Brian Keith Terrell maintained his innocence until the end. It was a painful conclusion that may have been unconstitutional, he sought to argue. Convicted in 1992 of killing 70-year-old John Watson of Covington, Georgia, Terrell appealed and lost, then challenged Georgia’s secrecy law which shields the source of drugs used in executions.
COLUMBIA – In asking a federal judge not to dismiss County Administrator Joe Kernell and Greenville County from her lawsuit against Greenville County Sheriff Will Lewis, attorneys for Savanah Nabors allege Kernell witnessed inappropriate conduct by Lewis and failed to stop it or protect Nabors. Nabors, a former assistant to Lewis, filed the lawsuit against Kernell and Lewis on Oct. 16, and she alleges Lewis sexually assaulted her on an overnight business trip to Charlotte last year.
COLUMBIA — In the wake of a Texas church shooting last November that left 26 dead, an Upstate lawmaker wants to allow concealed weapon holders permission to bring their guns to certain churches as long as they have the blessing of their pastors. Last month, South Carolina Sen. Richard Cash, an Anderson County Republican, drafted a bill to allow guns inside of churches that meet in schools. Cash said he got the idea from a member of a local security team at an Anderson County church.
Muck Rack makes it simple to find people, tweets, or articles that mention any name, keyword, company, hashtag etc. We've compiled this guide to help you make the most of your search.
Selecting a term
Start searching tweets, articles from media outlets, articles mentioned in tweets, journalists'
names, titles and bios with some suggested searches:
Companies or Topics (e.g. iPhone, Microsoft)
Phrases (e.g. "cloud computing") — use quotes to keep the terms together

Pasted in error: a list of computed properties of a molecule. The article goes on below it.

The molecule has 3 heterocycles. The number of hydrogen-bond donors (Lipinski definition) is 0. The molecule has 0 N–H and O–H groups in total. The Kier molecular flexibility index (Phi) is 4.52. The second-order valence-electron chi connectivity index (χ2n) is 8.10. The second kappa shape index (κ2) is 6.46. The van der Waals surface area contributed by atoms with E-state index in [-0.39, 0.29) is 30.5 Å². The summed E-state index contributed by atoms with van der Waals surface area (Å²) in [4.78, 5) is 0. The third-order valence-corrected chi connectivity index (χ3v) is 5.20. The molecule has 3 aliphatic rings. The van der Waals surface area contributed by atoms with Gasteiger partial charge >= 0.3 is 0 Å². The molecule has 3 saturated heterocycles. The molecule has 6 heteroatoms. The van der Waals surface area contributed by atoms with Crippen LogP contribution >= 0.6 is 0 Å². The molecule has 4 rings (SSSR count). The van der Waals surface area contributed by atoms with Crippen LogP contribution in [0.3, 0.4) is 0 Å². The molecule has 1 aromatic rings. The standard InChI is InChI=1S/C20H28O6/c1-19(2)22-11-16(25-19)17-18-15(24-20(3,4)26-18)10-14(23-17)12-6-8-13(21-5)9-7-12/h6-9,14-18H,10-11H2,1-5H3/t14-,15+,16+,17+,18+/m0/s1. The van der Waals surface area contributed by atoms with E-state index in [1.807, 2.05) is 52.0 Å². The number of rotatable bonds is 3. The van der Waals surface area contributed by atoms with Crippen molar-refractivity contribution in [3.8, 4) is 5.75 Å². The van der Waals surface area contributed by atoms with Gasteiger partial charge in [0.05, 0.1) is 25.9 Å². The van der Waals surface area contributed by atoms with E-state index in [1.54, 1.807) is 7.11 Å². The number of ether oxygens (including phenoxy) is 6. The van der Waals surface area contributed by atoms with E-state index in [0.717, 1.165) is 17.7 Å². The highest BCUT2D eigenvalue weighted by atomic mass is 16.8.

Twitter handles (e.g. @username) — returns those who have mentioned or replied to
Names (e.g. "David Pogue")
Hashtags (e.g. #sxsw, #london2012)
Bio details (e.g. vegan, Olympics, father)
Muck Rack's Advanced Search allows for many boolean operators.
Find results that mention multiple specified terms, use AND or
+. For example, ensure each result contains both Elon Musk and Mark Zuckerberg by
searching Musk AND Zuckerberg or Musk + Zuckerberg.
Use the operators OR or , to broaden your search when you'd like either of
multiple terms to appear in results. (This is the default behavior of our search when no operators
are used). For example, results will contain either cake or cookie by searching cake OR cookie or cake,cookie
Use NOT or - to subtract results from your search. For
example, searching Disney will yield results about the Walt Disney Company as well as Walt Disney
World Resort. To exclude mentions of Disney World, search for Disney -World or Disney
When using one of these operators with a phrase, enclose it in quotation marks. For example, you can
find results about smartphones excluding Apple's iPhone 4S by searching smartphone -"iPhone
Exact case matching or punctuation
If you're searching for a brand name or keyword that relies on specific punctuation marks or capitalization, you can
find results that match your exact query by adding matchcase: before the keyword you're searching for, like matchcase:E*TRADE .
Use parentheses to separate multiple
boolean phrases. For example, to find journalists talking about having fun in Disney World or
Disneyland, search for ("disney world" OR disneyland) AND fun.
An asterisk can be used to search for any variation of a root word truncated by the asterisk. For example, searching for admin* will return results for administrator, administration, administer, administered, etc.
A near operator is an AND operator where you can control the distance between the words. You can vary the distance the near operation uses by adding a forward slash and number (between 0-99) such as strawberries NEAR/10 "whipped cream", which means the strawberries must exist within 10 words of "whipped cream".